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Nationalism, Immigration and Identity: The Gracies and the Making of Brazilian Jiu-Jitsu, 1934–1943

Author:

José Cairus

State University of Santa Catarina, Brazil, BR
About José
Born and raised in Rio de Janeiro within a family of Lebanese-Brazilian Kodokan judo martial artists, José Cairus has a master’s degree in the African Diaspora from Universidade Federal do Rio de Janeiro and a PhD in Modern Latin American History from York University, Toronto, Canada. He has conducted research in Brazil, the United States, Canada, Europe, and Africa, with emergent research projects in South America and the Middle East. He has participated in a wide range of collaborative international projects and taught at York University, University of Toronto, University of Guelph and University of Illinois at Urbana-Champaign. Currently, he is teaching in Brazil.
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Abstract

This article analyzes the transformation of a modernized Japanese school of martial arts, jujutsu (柔術), also known as jiu-jitsu, jujitsu and/or Kodokan judo, into a Brazilian combat sport. In the 1930s, the Gracies, supported by a nationalist regime, launched a comprehensive process of jiu-jitsu reinvention that evolved into a local combat sport at the same time as the inauguration of the Estado Novo dictatorship in 1937. This study argues that the Brazilian jiu-jitsu is the direct outcome of clashes pitting the Gracies and Japanese immigrants that occurred against a background of radical nationalism, violence and ideological polarization. The creation of a local jiu-jitsu encompassed a wide range of changes in techniques, philosophy and rituals borne from the clash between tradition and modernity.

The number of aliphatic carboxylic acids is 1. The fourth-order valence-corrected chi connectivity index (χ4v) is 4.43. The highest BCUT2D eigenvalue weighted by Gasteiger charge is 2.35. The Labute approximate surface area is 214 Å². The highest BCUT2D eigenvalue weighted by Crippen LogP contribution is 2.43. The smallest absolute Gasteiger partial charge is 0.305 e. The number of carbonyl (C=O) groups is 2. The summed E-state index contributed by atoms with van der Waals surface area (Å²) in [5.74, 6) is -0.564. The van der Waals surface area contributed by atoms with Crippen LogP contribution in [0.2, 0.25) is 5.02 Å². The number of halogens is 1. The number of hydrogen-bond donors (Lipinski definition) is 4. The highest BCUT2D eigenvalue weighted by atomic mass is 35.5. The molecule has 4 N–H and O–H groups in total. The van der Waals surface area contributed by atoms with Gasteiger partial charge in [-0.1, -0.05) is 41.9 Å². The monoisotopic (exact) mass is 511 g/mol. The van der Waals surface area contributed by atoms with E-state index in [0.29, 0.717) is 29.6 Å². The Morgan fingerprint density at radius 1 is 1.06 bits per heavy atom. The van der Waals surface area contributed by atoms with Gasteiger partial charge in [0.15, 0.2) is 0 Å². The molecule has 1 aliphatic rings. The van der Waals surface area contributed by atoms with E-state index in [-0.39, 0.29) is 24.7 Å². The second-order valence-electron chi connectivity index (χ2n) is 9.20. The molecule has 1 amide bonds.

How to Cite: Cairus, J., 2020. Nationalism, Immigration and Identity: The Gracies and the Making of Brazilian Jiu-Jitsu, 1934–1943. Martial Arts Studies, (9), pp.28–42. DOI: http://doi.org/10.18573/mas.105
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Published on 23 Mar 2020.
Peer Reviewed

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